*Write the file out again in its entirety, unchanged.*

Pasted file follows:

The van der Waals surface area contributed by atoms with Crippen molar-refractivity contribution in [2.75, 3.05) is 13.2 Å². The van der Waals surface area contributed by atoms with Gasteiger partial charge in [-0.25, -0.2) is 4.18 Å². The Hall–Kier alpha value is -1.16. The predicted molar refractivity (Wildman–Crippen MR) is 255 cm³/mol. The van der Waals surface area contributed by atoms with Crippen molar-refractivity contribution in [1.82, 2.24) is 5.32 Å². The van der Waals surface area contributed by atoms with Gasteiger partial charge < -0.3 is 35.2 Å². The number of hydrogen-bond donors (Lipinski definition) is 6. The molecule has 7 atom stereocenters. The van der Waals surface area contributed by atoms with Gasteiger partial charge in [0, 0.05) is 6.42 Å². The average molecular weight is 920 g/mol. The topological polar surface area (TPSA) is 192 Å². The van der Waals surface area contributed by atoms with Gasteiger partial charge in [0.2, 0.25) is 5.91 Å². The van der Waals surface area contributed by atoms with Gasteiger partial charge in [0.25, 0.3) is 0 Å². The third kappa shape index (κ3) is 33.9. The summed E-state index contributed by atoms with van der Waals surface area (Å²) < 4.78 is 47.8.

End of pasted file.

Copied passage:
The van der Waals surface area contributed by atoms with Crippen molar-refractivity contribution in [2.75, 3.05) is 13.2 Å². The van der Waals surface area contributed by atoms with Gasteiger partial charge in [-0.25, -0.2) is 4.18 Å². The Hall–Kier alpha value is -1.16. The predicted molar refractivity (Wildman–Crippen MR) is 255 cm³/mol. The van der Waals surface area contributed by atoms with Crippen molar-refractivity contribution in [1.82, 2.24) is 5.32 Å². The van der Waals surface area contributed by atoms with Gasteiger partial charge < -0.3 is 35.2 Å². The number of hydrogen-bond donors (Lipinski definition) is 6. The molecule has 7 atom stereocenters. The van der Waals surface area contributed by atoms with Gasteiger partial charge in [0, 0.05) is 6.42 Å². The average molecular weight is 920 g/mol. The topological polar surface area (TPSA) is 192 Å². The van der Waals surface area contributed by atoms with Gasteiger partial charge in [0.2, 0.25) is 5.91 Å². The van der Waals surface area contributed by atoms with Gasteiger partial charge in [0.25, 0.3) is 0 Å². The third kappa shape index (κ3) is 33.9. The summed E-state index contributed by atoms with van der Waals surface area (Å²) < 4.78 is 47.8.